dewdrop: Find gadgets for return-oriented programming on x86
Traditional buffer-overflow attacks work by filling a data buffer with exploit code and then redirecting execution to that buffer. As a countermeasure, modern operating systems will forbid (by default) the execution of writable memory regions.
Return-oriented programming  is an alternative exploitation strategy that works around this restriction. The exploit payload is built by chaining together short code sequences ("gadgets") which are already present in the exploited program, and thus are allowed to be executed.
dewdrop is a Haskell library for finding useful gadgets in 32- and 64-bit
x86 ELF binaries. You can describe the desired gadget properties with a
Haskell function, and use the
Dewdrop module to make a customized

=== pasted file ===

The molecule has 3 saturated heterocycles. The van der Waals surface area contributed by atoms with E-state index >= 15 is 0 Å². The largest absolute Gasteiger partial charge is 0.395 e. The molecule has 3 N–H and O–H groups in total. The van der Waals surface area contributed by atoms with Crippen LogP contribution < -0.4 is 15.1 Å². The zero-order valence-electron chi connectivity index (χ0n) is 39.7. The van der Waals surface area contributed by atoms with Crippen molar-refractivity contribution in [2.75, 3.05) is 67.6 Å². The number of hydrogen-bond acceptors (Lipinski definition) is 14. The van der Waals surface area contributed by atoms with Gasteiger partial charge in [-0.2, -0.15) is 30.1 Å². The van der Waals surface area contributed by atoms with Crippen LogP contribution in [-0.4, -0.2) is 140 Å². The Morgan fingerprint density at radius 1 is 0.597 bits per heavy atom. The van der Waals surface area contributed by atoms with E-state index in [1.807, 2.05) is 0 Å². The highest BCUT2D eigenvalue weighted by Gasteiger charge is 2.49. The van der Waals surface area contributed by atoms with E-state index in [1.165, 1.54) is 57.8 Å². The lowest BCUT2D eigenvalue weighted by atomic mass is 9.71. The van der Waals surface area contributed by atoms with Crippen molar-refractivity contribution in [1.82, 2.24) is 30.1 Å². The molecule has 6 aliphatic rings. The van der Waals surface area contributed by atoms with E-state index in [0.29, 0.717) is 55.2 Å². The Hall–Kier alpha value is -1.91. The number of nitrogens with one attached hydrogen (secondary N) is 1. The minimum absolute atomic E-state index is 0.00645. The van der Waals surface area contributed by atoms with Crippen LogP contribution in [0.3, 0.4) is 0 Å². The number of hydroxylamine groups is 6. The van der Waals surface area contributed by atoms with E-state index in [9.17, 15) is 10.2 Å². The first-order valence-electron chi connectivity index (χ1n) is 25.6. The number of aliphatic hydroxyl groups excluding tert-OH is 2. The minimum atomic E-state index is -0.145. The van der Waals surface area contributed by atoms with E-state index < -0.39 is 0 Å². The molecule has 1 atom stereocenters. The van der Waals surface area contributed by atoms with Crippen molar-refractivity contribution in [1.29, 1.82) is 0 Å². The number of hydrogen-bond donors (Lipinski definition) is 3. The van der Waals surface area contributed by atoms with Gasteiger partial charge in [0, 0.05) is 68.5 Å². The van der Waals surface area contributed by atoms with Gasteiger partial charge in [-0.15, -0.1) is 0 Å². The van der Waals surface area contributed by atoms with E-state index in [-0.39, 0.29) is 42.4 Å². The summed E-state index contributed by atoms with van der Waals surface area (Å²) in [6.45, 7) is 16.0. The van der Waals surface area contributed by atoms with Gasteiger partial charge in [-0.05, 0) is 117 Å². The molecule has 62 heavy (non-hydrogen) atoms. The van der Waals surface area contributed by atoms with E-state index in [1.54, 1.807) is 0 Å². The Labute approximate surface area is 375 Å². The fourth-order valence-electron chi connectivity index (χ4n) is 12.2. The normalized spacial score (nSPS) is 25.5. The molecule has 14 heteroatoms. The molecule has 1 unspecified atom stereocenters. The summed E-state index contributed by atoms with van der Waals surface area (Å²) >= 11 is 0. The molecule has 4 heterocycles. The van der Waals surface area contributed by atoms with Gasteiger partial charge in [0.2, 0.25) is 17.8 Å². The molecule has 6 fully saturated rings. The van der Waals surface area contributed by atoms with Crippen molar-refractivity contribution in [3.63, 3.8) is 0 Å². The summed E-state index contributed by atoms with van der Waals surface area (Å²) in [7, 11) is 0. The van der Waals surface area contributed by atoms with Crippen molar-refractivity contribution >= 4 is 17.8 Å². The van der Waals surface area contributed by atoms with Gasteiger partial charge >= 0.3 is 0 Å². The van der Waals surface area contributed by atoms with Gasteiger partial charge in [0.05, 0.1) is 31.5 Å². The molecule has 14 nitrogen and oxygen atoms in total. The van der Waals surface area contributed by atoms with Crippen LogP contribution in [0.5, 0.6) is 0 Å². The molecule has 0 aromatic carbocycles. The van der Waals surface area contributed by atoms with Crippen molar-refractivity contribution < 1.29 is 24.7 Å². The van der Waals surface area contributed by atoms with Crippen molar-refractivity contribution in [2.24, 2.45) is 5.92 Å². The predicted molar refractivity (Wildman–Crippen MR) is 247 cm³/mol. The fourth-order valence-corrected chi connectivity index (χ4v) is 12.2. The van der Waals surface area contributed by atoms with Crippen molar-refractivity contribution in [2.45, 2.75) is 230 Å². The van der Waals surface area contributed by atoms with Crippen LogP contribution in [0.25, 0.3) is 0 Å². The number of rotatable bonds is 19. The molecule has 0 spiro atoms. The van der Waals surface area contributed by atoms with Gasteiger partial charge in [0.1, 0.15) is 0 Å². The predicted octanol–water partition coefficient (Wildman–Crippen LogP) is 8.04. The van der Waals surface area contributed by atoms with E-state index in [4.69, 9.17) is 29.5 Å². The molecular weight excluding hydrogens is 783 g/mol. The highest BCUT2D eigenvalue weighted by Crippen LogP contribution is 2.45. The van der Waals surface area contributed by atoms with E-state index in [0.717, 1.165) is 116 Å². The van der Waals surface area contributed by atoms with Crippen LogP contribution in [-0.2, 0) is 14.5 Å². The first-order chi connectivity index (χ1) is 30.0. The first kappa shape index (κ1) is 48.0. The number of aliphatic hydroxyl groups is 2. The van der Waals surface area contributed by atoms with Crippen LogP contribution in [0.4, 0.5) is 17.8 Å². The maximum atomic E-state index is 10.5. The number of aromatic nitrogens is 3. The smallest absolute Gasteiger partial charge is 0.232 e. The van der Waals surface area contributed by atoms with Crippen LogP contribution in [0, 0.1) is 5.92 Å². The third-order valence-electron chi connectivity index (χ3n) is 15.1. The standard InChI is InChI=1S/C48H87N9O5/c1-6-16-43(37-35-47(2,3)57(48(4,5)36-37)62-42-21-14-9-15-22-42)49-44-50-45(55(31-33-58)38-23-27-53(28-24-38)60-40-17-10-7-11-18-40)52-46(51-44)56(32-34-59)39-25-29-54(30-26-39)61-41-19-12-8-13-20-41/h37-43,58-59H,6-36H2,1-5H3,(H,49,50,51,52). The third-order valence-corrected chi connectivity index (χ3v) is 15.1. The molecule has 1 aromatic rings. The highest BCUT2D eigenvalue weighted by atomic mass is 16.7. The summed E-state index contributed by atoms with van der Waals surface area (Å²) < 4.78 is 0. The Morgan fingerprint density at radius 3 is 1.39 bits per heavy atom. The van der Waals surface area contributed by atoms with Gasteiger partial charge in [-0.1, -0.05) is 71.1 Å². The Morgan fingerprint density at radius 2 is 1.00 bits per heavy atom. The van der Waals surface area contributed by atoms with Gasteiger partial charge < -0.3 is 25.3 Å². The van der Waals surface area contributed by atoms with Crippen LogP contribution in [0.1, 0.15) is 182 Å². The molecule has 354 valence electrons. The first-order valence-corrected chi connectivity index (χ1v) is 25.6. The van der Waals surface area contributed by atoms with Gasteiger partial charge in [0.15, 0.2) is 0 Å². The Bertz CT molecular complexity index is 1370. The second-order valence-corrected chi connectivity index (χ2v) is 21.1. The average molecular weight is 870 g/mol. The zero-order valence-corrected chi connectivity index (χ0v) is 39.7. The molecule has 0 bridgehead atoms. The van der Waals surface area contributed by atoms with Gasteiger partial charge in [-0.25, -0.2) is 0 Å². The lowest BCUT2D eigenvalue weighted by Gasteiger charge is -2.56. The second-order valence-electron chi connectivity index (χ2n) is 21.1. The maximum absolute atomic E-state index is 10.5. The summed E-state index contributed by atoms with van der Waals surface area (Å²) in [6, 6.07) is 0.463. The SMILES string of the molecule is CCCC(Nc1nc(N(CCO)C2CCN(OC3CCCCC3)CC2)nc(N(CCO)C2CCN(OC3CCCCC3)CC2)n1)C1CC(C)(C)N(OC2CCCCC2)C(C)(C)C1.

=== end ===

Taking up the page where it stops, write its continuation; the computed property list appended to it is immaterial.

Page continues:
gadget-finder program. Or you can import
Dewdrop.Analyze and integrate
this functionality into a larger program.
\[1\] Shacham, Hovav. The Geometry of Innocent Flesh on the Bone: Return-into-libc without Function Calls (on the x86). CCS 2007, pages 552-561.
|Dependencies||base (>=3 && <5), bytestring (>=0.9), containers (>=0.3), elf (>=0.2), hdis86 (>=0.2), syb (>=0.1) [details]|
|Author||Nelson Elhage <firstname.lastname@example.org>, Keegan McAllister <email@example.com>|
|Maintainer||Keegan McAllister <firstname.lastname@example.org>|
|Category||Reverse Engineering, Security|
|Source repo||head: git clone git://github.com/kmcallister/dewdrop.git|
|Uploaded||by KeeganMcAllister at 2011-08-28T19:07:37Z|
|Reverse Dependencies||1 direct, 0 indirect [details]|
|Downloads||1154 total (4 in the last 30 days)|
|Rating||(no votes yet) [estimated by Bayesian average]|
|Status||Docs uploaded by user
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